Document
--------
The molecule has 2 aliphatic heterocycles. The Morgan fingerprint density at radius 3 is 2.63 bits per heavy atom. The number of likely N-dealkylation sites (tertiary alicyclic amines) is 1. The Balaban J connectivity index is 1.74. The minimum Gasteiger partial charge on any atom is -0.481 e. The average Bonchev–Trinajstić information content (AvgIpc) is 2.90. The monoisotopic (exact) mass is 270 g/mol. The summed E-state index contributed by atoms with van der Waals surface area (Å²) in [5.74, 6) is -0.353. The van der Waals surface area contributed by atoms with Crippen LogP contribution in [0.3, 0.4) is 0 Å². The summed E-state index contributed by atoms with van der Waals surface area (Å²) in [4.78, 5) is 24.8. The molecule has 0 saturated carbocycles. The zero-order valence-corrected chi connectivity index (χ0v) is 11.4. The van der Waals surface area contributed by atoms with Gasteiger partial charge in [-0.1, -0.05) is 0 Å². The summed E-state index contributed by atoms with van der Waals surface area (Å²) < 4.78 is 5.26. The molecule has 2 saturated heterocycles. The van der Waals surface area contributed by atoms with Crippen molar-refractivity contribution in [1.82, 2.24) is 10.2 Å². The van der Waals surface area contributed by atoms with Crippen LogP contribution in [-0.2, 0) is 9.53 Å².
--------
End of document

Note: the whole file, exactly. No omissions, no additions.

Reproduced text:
The molecule has 2 aliphatic heterocycles. The Morgan fingerprint density at radius 3 is 2.63 bits per heavy atom. The number of likely N-dealkylation sites (tertiary alicyclic amines) is 1. The Balaban J connectivity index is 1.74. The minimum Gasteiger partial charge on any atom is -0.481 e. The average Bonchev–Trinajstić information content (AvgIpc) is 2.90. The monoisotopic (exact) mass is 270 g/mol. The summed E-state index contributed by atoms with van der Waals surface area (Å²) in [5.74, 6) is -0.353. The van der Waals surface area contributed by atoms with Crippen LogP contribution in [0.3, 0.4) is 0 Å². The summed E-state index contributed by atoms with van der Waals surface area (Å²) in [4.78, 5) is 24.8. The molecule has 0 saturated carbocycles. The zero-order valence-corrected chi connectivity index (χ0v) is 11.4. The van der Waals surface area contributed by atoms with Gasteiger partial charge in [-0.1, -0.05) is 0 Å². The summed E-state index contributed by atoms with van der Waals surface area (Å²) < 4.78 is 5.26. The molecule has 2 saturated heterocycles. The van der Waals surface area contributed by atoms with Crippen molar-refractivity contribution in [1.82, 2.24) is 10.2 Å². The van der Waals surface area contributed by atoms with Crippen LogP contribution in [-0.2, 0) is 9.53 Å².